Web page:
The History Department at the University of Rhode Island recently welcomed two new professors to their faculty.

While both are experts on Early American History, they each have particular specialties that are shown through their education, extensive research and work.

One of the new professors, Marcus Nevius, specializes in this history of slavery and the other, Christian Gonzales, specializes in Native American History. Associate Professor in the History Department, Evelyn Sterne chaired this job search and said she is very excited to see what these new professors can bring to the department.

Sterne explained how these professors are replacing the two other colonialist-specialized professors who retired a few years ago. While some of the faculty has stepped up in the last few years to teach those courses, Sterne explains how “[these professors stepping forward] have different specialties… [these topics are] not their particular research, specialties, or interest.” Not only that, but by taking on these other courses, these professors are not able to teach in their specific field, taking away from their primary courses.

Sterne stresses the importance of having history courses that focus on the American Colonial Period, especially with it being in an American University. But she also explains how “a focus on race is really important in telling this story… history is not just a white or European American story, it’s a really fascinating, complex, multi-racial story.” That is how these new professors will help.

In fact, this is something that Winifred Brownell, Dean of the Arts and Sciences College, stresses as well. “There’s a lot of violence in the world, marginalization, discrimination and we need to have greater understanding of the history of these conflicts and where these issues originate from,” explains Brownell.

Sterne explains that this is what the program wants to show its students. “We want to diversify our curriculum and expand our curriculum,” Sterne said.

The program is working to diversify the curriculum particularly through different specialized concentrations such as Native American and the history of slavery. Diversity is something that Brownell herself is very interested in.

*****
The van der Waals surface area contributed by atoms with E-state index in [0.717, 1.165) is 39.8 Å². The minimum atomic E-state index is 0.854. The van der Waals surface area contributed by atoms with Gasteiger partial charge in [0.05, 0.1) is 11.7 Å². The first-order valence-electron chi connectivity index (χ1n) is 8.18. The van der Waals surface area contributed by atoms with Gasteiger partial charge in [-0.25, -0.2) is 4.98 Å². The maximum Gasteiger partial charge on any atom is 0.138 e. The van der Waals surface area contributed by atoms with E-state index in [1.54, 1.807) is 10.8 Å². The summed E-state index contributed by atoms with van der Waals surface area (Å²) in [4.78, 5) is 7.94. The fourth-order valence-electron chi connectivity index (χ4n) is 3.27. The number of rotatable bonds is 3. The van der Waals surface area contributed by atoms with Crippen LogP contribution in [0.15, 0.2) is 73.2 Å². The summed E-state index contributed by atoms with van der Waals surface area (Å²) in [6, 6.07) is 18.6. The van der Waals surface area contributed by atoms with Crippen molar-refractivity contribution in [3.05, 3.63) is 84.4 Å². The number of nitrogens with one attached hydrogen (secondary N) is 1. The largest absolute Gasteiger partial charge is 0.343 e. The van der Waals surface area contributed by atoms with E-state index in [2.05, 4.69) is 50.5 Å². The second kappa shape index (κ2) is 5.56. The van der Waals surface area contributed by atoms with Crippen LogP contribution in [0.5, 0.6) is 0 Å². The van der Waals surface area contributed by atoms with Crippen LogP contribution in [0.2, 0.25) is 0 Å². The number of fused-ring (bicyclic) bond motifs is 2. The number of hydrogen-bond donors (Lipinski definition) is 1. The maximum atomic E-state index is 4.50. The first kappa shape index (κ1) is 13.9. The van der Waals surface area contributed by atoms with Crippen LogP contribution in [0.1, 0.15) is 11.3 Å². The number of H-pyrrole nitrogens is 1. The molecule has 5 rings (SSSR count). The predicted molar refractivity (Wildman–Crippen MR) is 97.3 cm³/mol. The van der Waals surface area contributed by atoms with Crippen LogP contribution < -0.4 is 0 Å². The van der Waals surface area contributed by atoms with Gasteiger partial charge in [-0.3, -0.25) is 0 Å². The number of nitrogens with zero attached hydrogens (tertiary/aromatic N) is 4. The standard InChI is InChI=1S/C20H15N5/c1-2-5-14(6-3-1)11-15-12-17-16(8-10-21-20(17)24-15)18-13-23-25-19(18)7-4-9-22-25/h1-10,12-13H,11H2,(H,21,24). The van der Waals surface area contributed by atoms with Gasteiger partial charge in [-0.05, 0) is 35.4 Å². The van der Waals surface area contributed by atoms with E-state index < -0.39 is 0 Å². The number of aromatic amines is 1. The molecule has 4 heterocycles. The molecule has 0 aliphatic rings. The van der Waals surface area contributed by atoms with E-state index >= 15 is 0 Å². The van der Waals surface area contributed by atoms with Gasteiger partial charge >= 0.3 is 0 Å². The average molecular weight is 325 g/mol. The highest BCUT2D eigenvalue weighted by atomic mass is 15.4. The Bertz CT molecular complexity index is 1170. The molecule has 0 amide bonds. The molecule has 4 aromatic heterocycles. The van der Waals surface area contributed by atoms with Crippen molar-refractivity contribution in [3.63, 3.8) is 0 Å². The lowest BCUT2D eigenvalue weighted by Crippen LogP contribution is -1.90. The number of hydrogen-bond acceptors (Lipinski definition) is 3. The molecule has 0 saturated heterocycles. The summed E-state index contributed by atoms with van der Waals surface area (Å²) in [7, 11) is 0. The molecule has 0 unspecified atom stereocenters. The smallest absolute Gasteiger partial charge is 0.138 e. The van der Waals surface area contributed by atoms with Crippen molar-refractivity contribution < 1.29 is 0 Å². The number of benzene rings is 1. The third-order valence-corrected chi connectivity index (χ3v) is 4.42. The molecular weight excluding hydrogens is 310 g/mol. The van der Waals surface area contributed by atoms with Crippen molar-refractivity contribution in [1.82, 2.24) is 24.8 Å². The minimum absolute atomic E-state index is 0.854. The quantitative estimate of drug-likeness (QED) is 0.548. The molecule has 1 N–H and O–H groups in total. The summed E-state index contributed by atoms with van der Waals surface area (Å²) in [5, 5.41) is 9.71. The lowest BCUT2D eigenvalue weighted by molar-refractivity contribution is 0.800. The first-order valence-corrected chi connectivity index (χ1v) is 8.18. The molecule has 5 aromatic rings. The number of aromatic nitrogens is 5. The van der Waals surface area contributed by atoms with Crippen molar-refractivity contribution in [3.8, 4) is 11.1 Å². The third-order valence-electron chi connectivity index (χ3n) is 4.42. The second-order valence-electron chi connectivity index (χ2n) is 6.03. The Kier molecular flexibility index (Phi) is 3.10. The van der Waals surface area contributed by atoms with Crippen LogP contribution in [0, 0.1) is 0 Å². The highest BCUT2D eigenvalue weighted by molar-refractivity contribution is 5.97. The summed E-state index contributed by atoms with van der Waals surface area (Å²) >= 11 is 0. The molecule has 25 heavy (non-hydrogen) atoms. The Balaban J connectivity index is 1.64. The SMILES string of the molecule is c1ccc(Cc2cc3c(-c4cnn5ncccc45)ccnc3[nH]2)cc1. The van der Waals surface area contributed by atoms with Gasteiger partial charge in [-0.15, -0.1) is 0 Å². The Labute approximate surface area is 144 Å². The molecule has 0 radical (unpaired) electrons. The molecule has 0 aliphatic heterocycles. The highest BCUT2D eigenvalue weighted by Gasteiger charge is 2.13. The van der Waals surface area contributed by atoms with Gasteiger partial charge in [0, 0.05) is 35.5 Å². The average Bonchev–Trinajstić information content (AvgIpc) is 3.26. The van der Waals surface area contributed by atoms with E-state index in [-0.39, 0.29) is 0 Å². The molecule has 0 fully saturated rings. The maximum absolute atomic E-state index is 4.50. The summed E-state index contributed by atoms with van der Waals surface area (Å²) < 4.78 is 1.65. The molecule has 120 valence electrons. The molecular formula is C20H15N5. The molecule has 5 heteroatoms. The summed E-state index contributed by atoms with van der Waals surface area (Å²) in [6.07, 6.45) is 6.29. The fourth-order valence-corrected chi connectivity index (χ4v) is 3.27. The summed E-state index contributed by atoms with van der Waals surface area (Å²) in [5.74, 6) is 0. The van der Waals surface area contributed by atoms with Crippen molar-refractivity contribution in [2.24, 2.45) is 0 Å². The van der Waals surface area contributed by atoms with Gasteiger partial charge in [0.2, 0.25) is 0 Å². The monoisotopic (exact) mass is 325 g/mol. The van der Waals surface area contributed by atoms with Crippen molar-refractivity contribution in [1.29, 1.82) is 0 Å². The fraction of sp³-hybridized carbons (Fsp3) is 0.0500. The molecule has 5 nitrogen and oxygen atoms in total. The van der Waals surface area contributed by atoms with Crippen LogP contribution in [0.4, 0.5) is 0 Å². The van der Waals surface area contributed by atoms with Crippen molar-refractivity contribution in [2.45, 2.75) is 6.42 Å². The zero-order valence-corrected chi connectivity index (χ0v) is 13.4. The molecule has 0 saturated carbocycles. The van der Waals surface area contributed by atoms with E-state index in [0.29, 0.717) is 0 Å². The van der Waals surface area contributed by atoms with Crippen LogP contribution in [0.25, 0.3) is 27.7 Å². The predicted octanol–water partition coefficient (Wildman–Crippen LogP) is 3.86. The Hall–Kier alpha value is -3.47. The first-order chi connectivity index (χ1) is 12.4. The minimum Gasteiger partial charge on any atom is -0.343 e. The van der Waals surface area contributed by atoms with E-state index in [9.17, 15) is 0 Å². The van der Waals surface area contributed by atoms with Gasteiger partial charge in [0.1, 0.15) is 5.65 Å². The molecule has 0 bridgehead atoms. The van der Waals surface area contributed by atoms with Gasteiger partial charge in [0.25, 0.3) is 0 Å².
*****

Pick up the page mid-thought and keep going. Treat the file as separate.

“We recognize that our country is diversifying rapidly,” Brownell explains. “These hires are part of an initiative by the Provost to bring on board new faculty… it’s critical that we hire faculty who have an understanding, an expertise in issues that deal with race and ethnicity.”

With new general education requirements that stress the importance of diversity, these professors will be a great contribution.

The College of Arts and Sciences has also recently hired another professor in the philosophy department, James Benjamin Haile, who specializes in the philosophy of race. Brownell explains how these new professors are integral to their programs. “They recognize the importance of learning about this history, learning about this philosophy, in hopes that students will have a richer experience and a better life,” she says.

Brownell stresses the importance of having diversity in the programs. “We need diversity because it enriches the experience we gain by understanding other people, their life stories, their histories, their culture, their economics, their art, their food…. All of these things are important,” she explains. By learning all this, Brownell believes that it will help the students – the future of the world –move a step forward towards world peace as well as just a general acceptance of the diverse people around us.

The College of Arts and Sciences is still hiring new faculty for the coming year, picking the applicants who show both exemplary research skills as well as exhibit strong teaching abilities. Haile, Nevius and Gonzales will all be teaching courses this coming fall.